TUF 14: An Inside Look At Auditioning

Writer Beau Dure of USA TODAY attended the auditions for Spike TV's "The Ultimate Fighter" season 14. On his own blog, Dure details the tiny window of opportunity and introduction fighters receive when they pitch themselves to UFC President Dana White, matchmaker Joe Silva and Spike's producers.

The largest takeaway for me is the process by which Spike distills the large crowds into a single cast. Often fighters of high caliber are passed over for talent that has little business competing in the UFC. It's easy to chalk that up to some perceived ability to turn up the heat on the production end of things, but even that seems to fall through. It's an interesting read with the auditioning criteria coming off as something short of capricious, but still nebulous. To wit:

One rule of thumb is that the interview, which is closed to the media, is by far the most important part of the process. But it’s just a couple of minutes long, just enough to get the idea that fighters can string together a few words. I spoke with one fighter who said he only heard one question, and it related to something on his application.

More likely, the application is essential, and some fighters had an advantage (or long odds) before arriving in Newark. The 20-30 names White read after the grappling phase weren’t necessarily the 20-30 best grapplers in the room. Some guys who barely held their own advanced; some who made their opponents tap more than once didn’t get the call.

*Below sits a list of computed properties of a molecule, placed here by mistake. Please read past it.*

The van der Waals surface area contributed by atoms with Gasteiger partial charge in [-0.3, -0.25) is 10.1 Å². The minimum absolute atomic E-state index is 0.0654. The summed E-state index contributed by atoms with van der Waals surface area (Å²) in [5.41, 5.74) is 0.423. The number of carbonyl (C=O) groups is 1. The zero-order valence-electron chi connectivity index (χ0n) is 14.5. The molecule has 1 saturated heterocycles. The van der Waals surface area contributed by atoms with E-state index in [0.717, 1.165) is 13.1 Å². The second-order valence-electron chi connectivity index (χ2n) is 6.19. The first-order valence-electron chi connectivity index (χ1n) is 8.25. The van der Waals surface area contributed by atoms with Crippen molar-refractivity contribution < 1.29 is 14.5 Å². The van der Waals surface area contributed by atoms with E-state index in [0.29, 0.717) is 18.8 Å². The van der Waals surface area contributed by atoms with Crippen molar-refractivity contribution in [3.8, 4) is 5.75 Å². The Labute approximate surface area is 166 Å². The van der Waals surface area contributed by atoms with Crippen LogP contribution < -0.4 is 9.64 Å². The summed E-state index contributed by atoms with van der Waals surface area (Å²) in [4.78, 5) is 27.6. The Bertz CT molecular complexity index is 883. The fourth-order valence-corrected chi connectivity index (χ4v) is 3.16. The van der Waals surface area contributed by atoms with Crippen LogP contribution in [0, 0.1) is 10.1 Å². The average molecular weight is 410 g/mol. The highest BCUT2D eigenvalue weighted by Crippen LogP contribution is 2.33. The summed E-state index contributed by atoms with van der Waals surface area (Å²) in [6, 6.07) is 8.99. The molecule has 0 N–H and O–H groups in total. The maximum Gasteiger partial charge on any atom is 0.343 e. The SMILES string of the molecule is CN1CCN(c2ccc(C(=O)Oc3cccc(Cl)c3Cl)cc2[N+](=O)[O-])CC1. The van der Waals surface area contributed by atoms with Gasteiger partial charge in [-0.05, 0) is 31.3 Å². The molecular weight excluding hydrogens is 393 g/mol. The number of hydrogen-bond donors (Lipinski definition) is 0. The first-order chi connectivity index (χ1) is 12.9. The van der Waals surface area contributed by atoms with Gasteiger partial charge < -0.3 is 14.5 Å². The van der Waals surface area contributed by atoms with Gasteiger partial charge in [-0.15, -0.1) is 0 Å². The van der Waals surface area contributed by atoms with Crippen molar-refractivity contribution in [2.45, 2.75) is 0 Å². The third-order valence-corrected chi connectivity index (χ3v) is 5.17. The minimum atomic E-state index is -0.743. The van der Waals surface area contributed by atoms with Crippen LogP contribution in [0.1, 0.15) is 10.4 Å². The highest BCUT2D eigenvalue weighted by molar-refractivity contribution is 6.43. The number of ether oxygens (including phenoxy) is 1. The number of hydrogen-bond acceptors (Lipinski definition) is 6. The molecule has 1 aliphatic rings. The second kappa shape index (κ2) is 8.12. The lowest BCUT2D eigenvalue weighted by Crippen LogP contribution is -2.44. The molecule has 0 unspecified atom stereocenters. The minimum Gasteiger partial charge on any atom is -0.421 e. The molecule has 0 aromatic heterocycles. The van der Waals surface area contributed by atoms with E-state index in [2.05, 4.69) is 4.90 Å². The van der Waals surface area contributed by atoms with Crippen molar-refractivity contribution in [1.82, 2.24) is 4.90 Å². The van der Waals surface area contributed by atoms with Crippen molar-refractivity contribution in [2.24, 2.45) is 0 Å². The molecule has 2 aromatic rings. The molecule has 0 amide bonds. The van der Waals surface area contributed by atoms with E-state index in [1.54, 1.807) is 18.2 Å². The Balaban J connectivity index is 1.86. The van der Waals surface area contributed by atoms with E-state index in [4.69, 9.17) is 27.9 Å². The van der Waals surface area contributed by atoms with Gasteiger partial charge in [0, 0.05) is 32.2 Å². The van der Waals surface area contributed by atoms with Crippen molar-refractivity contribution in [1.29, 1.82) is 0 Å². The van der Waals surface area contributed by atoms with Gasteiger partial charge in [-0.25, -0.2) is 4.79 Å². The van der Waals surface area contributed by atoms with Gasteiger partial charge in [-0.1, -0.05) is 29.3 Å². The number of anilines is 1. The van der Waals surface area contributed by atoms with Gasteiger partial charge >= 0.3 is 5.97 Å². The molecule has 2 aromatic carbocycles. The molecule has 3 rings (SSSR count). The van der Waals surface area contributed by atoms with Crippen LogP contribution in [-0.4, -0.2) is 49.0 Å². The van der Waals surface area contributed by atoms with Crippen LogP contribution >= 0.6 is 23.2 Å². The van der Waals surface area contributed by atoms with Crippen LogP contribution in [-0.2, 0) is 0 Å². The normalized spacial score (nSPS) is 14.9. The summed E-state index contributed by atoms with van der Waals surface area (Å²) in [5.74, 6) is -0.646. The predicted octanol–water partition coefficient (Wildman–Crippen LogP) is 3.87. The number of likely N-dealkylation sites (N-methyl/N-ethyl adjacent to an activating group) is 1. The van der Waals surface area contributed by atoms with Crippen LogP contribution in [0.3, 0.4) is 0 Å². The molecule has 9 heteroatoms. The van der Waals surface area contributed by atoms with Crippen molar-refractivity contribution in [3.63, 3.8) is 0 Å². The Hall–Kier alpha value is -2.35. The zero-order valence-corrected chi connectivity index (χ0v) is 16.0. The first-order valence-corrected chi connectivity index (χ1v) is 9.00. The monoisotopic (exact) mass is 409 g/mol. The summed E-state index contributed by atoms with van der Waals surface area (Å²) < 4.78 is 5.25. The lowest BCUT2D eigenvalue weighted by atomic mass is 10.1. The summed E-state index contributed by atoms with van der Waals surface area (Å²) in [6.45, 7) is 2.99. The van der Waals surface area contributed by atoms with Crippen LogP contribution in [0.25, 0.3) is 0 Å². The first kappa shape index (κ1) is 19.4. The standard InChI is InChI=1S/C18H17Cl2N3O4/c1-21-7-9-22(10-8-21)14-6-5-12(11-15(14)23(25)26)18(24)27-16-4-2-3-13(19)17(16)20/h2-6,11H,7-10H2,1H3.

Before reading the names in each group, White stressed that the people who didn’t make it were usually those with inferior records. After hearing a few polite protests in the first group, White launched a pre-emptive strike in succeeding groups: "If you’re telling me and Joe these other guys padded their records, pad yours, too."

Some fighters didn’t grasp the situation. One fighter did a lengthy interview with a TV crew, calmly but pointedly griping that he was more of a striker than a grappler but didn’t get a chance to show his punches, knees and kicks. But if your record shows a long line of knockouts, how are you going to enhance your status by making a few loud pops on some pads? Silva and company probably knew he could strike and figured that wasn’t enough. That’s a life lesson: If you’re interviewing for a multifaceted job, be prepared to answer questions on the parts you haven’t clearly mastered. A job interview that fails to progress past "Hey, tell me more about your awesome typing skills!" is not a good interview.

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